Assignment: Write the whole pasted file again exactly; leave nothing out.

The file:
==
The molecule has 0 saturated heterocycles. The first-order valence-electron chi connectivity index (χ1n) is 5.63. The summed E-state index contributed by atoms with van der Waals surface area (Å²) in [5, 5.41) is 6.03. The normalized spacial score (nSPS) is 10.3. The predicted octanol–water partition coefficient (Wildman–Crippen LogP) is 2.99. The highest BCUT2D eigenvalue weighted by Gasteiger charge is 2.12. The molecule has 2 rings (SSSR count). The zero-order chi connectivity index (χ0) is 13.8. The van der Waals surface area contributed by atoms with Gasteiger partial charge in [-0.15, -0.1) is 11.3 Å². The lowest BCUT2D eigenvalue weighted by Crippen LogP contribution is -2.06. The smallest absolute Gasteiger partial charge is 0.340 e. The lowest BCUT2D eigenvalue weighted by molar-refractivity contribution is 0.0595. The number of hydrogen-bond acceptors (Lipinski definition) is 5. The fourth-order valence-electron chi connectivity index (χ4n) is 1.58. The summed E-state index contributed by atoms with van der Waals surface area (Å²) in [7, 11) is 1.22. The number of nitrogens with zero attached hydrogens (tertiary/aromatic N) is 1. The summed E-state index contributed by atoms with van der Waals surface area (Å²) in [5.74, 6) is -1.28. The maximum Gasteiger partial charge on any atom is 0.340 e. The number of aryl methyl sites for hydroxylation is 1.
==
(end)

The molecule has 0 saturated heterocycles. The first-order valence-electron chi connectivity index (χ1n) is 5.63. The summed E-state index contributed by atoms with van der Waals surface area (Å²) in [5, 5.41) is 6.03. The normalized spacial score (nSPS) is 10.3. The predicted octanol–water partition coefficient (Wildman–Crippen LogP) is 2.99. The highest BCUT2D eigenvalue weighted by Gasteiger charge is 2.12. The molecule has 2 rings (SSSR count). The zero-order chi connectivity index (χ0) is 13.8. The van der Waals surface area contributed by atoms with Gasteiger partial charge in [-0.15, -0.1) is 11.3 Å². The lowest BCUT2D eigenvalue weighted by Crippen LogP contribution is -2.06. The smallest absolute Gasteiger partial charge is 0.340 e. The lowest BCUT2D eigenvalue weighted by molar-refractivity contribution is 0.0595. The number of hydrogen-bond acceptors (Lipinski definition) is 5. The fourth-order valence-electron chi connectivity index (χ4n) is 1.58. The summed E-state index contributed by atoms with van der Waals surface area (Å²) in [7, 11) is 1.22. The number of nitrogens with zero attached hydrogens (tertiary/aromatic N) is 1. The summed E-state index contributed by atoms with van der Waals surface area (Å²) in [5.74, 6) is -1.28. The maximum Gasteiger partial charge on any atom is 0.340 e. The number of aryl methyl sites for hydroxylation is 1.